'The majority of studies done determine that these foods are safe for human consumption,' has been the industry mantra, and repeated throughout the major media. But what is never delved into is the quality of those studies. Pro-industry, or even self-proclaimed neutral voices, even as they might deplore the lack of labeling and the propensity towards monocultures of these foods, they neglect to stress a few crucial things. What we really need to know is that it is very difficult to get independent studies done, as these are all patented seeds. You have to get a license from the company, and be very closely vetted. We need to remember that the FDA doesn't even require that these foods get tested pre-market, that it is mostly left up to the manufacturers. And most shocking of all, we need to be aware that the FDA's own scientists had called for more testing when these foods were first being introduced, and that their calls were never followed up on.(5)
"[...] make you feel that what these chemical companies have come up with is not a food, but actually some kind of bio-chemical weapon."
We are also shielded pretty well from all the independent studies that are slowly managing to get done, mainly outside of the US, that have raised questions, alarming questions, that make you feel that what these chemical companies have come up with is not a food, but some kind of bio-chemical weapon, and that they should be monitored closely by the Defense Department, in addition to the FDA, EPA and USDA! It is the lack of control over the technology and the the lack of concern that is so shocking. In addition to the risk of uncontrolled spread of GM information through cross pollination or wind, there is also the instability of the transgene itself to be concerned about. Transgenic DNA is by design meant to jump into genomes, and there is no saying that it can’t do that again out of the host plant, into the soil bacteria, or the gut bacteria of those who eat those plants. In one of the rare human feeding studies done in 2004 this was in fact what seemed to be the happening.(6) This would mean that we are perpetually expressing these GM traits within our own bodies, whether it be releasing Bt pesticide, expressing antibiotic resistance, or a host of other unnamed unstable metabolic functions. Could this be one explanation for the rise in various ailments, from allergies to chronic inflammatory bowel disease in humans and farm animals, and other serious illnesses? We are left with more questions than answers.(7)(8)(9)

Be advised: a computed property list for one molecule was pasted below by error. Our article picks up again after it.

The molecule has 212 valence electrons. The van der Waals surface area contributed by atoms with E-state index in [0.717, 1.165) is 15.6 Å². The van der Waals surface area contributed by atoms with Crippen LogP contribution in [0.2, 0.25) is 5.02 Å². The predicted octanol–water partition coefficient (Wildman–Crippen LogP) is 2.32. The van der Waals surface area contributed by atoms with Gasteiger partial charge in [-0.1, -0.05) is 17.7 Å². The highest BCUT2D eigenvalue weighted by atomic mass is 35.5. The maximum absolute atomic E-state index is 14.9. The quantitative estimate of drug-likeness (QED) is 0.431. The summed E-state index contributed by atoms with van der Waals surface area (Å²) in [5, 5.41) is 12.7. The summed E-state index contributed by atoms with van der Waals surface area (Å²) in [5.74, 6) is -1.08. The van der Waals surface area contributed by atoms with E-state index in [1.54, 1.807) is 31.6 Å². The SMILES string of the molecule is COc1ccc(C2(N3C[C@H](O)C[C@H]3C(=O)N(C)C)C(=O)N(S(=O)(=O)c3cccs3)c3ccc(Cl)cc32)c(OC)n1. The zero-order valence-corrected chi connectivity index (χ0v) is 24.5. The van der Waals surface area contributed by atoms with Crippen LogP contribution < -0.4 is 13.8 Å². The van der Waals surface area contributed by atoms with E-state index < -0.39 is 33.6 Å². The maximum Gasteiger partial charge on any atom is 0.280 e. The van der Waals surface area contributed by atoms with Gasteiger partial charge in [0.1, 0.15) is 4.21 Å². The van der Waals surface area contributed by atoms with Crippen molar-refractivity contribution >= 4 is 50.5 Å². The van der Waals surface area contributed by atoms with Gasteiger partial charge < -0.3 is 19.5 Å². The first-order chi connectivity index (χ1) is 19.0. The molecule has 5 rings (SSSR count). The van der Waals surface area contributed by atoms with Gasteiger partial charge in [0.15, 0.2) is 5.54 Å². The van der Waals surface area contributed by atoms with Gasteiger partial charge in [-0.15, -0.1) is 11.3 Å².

It is not only the bio-engineered aspect of the foods, but, as was touched on earlier, the chemical addiction that it draws farmers into, that are creating tragic situations around the world.
There are twenty nine other countries who are currently growing GMOs, with not great news:
- in Brazil 5 million farmers are engaged in a lawsuit with Monsanto over unfair collection of royalties.
- in Argentina, farmers have initiated a law suit due to the rise in birth defects in their communities; Argentine doctors are saying their case loads, not laboratory studies, are showing an apparent correlation between rising rates of cancer and the introduction of this intense industrial agriculture.(10)
- Its presence in India has coincided with an epidemic of farmer suicides, particularly in the Bt cotton growing region.(11)